5. The positive and negative thoughts altering bacteria cultures sounds suspiciously like the work of Masaru Emoto, the pseudoscientific quack that actual skeptics regularly eviscerate.

  6. I’m heading for the nearest coat closet to think and pray so the virus will die.
    Clearly self flagellation, bathing in urine and smearing feces on your skin, while effective in fighting the virus according to well acknowledged christian sources, are not going to be as effective as thinking really hard so the virus will die.

  7. chris schilling

    “I like science fiction and ancient aliens so about 5 years, watching alone, I tuned to Oprah…

    [I] love a good non-sequitur as much as the next [skeptic] but [Kenneth] takes it to dazzling new levels.

    On the other hand, who’s to say that [Oprah] and her numerous [guests] aren’t, indeed, ancient aliens?

    (Also, brackets are useful — you can hide all sorts of secret but telling information in them. For instance, if you insert brackets around key words in the Bible, like ‘forty’ and ‘stiff-necked’ — [forty]; [stiff-necked]; etc — it becomes coded and Kabbalah-ish, and gets Madonna’s nipples very erect (Madonna, as in Ciccone, not…ah, never mind).

  8. Dave Luckett

    It seemed that the scribes who wrote Genesis had a more liberal attitude to evil than Kenneth. Humans alone ate of the Forbidden Fruit. They alone had the knowledge of good and evil, but also the guilt of disobeying to acquire it. Perhaps that means that humans will reap greater rewards, or suffer worse pains. But that is doubtful. Ecclesiastes 3:21 has “Who knows whether the spirit of man goes upward and the spirit of the beast goes down into the earth?”

    One thing is clear enough: at least the traditional doctrine is that the animals, lacking the knowledge of good and evil, are innocent. Except for the serpent, the subtlest of all the beasts of the field, which is singled out for punishment for his temptation of the woman. But that aside.

    A virus is by some definitions not actually alive, being incapable of self-replication from its own biochemistry. If animals are innocent, the bundle of complex chemical reactions that is a virus is, if anything, more so. That being the case, calling a virus “bad” and meaning it in a moral sense seems grotesque. One might as well claim that the storm, or the falling rock, or the law of gravity itself, is “bad” in the same sense.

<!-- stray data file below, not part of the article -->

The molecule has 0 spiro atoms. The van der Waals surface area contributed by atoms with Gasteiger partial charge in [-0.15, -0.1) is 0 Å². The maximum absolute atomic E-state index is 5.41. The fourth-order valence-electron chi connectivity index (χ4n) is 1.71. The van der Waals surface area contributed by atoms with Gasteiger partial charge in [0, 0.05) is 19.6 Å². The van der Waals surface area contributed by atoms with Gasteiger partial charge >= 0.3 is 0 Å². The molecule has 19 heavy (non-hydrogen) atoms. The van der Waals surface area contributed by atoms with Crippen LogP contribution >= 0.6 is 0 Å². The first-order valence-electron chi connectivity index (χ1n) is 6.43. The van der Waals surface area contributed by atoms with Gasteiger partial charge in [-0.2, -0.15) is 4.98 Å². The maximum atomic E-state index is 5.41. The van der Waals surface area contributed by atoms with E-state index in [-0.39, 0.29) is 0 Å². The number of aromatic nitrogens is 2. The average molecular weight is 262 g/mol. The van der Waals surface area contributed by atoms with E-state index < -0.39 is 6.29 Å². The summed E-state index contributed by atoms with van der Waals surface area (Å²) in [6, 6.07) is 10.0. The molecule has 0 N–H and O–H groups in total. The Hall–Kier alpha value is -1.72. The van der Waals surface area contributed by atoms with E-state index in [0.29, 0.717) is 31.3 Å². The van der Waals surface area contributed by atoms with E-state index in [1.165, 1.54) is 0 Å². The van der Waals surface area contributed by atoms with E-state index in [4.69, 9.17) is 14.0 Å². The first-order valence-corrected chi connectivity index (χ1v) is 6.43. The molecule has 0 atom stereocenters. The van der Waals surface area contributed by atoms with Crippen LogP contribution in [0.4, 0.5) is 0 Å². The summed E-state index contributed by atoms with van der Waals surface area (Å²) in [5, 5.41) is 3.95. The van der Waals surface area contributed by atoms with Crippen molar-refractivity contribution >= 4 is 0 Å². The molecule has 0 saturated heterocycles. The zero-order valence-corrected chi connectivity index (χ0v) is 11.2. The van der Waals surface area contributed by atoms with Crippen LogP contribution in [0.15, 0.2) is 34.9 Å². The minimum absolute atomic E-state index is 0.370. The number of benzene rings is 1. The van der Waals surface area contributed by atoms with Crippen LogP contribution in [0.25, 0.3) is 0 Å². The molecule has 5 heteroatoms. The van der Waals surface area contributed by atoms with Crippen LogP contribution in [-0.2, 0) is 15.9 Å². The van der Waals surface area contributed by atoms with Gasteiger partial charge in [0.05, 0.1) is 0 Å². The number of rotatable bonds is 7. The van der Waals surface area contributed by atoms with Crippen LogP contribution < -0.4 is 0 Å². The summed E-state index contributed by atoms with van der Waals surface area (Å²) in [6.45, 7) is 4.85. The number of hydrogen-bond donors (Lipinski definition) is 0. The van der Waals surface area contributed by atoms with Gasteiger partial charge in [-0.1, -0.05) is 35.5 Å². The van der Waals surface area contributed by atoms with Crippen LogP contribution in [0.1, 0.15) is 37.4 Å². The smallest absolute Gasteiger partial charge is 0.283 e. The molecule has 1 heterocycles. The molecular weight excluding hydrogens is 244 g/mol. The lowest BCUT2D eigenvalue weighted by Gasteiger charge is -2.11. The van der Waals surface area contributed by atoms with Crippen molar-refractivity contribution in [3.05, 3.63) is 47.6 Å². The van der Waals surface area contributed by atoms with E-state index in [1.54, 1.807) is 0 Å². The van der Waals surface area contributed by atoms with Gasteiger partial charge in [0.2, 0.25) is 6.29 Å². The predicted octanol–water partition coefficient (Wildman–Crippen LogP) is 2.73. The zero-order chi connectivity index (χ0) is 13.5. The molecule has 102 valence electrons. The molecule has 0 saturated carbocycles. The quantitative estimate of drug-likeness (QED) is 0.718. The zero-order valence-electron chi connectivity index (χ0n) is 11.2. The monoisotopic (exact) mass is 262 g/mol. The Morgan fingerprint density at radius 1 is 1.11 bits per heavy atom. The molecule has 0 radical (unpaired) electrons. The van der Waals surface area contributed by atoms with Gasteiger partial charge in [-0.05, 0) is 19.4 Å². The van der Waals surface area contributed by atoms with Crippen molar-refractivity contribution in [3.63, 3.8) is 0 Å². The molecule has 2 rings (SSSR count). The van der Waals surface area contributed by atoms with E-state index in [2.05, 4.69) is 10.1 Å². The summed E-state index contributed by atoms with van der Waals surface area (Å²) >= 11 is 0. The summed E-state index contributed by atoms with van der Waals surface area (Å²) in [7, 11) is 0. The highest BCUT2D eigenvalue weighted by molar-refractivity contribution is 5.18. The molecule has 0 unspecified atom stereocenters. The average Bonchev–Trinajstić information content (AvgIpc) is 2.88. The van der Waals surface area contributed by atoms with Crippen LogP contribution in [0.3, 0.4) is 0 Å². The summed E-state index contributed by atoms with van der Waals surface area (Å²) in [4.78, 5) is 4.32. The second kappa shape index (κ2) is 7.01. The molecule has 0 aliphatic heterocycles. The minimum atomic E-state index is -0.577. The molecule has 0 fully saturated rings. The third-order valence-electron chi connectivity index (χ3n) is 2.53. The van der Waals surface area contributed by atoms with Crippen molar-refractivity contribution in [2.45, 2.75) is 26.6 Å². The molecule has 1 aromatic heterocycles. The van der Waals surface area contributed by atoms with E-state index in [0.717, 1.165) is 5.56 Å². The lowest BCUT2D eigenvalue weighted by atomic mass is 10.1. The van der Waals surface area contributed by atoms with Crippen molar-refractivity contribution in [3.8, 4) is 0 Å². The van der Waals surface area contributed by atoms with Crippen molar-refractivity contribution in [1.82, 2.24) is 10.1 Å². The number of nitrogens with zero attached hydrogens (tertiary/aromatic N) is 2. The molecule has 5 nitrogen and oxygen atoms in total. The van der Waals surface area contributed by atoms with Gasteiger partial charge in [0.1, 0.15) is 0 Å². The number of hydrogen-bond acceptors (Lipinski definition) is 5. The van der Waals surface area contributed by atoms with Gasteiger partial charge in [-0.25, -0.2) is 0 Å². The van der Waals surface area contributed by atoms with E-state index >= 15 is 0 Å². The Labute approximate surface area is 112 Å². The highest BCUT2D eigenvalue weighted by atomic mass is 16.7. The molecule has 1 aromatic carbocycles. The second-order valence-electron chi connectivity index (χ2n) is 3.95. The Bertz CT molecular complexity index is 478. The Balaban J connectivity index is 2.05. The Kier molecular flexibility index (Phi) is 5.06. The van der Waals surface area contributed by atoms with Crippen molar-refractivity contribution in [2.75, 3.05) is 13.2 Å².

But hey, why not hope, meditate and pray for its demise? I don’t suppose it can hurt. But do it as Jesus instructed, in your room behind closed doors, without going near anyone else, eh?

  9. Some viruses attack bacteria.
    But some bacteria are helpful
    It’s difficult to sort out nature into being good and bad.

  10. Michael Fugate

    Do you think it is due to teleology being wrong?

  11. Kenny apparently doesn’t know, as Dave Luckett and others here surely know, viruses aren’t alive. They have no metabolism, and can’t synthesize anything or reproduce on their own. When their nucleic acid gets into living cells, it subverts the metabolism of the animal, plant or bacterial cells so the cell’s metabolic machinery manufactures new virus particles from the code sequence in the virus DNA or RNA. And I sincerely doubt that, whatever he thinks he saw on Oprah, bacteria respond to thoughts. At least none of the ones I’ve worked with in labs appeared to care what I thought about them. Of course, I never thought to pray that the ones I’d put in the autoclave would happily survive. Gee, did I miss a Templeton prize?

  12. “we’ll regard Kenny as a creationist”
    Wait, wat, not so fast. Does he reject evolutin theory?
    No. No rejection of evolutin theory.
    But he’s every inch as looney. So thanks, for it has been a while since we could enjoy a looney tune like this one.

    @TomS: “Some viruses attack bacteria.
    But some bacteria are helpful
    It’s difficult to sort out nature into being good and bad.”

    Yup. The coronavirus for instance caused lockdowns, which caused a less polluted atmosphere. Hail Covid-19!
    (Also, if it manages to kill off 90% of humanity then climate change will be reversed)

  13. Techreseller

    Kenneth may be a loon. He may or may be not be a creationist. And his writing is muddy and difficult to parse. However, he is correct on the attitude. thing. While the effect is unexplained, people who come down with various diseases that have a positive attitude about recovery, do recover either at all or more quickly than those who with a “bad” attitude. Just firmly believing the treatment will work or your immune system will work does have positive measurable results. Not world shaking, but statistically significant.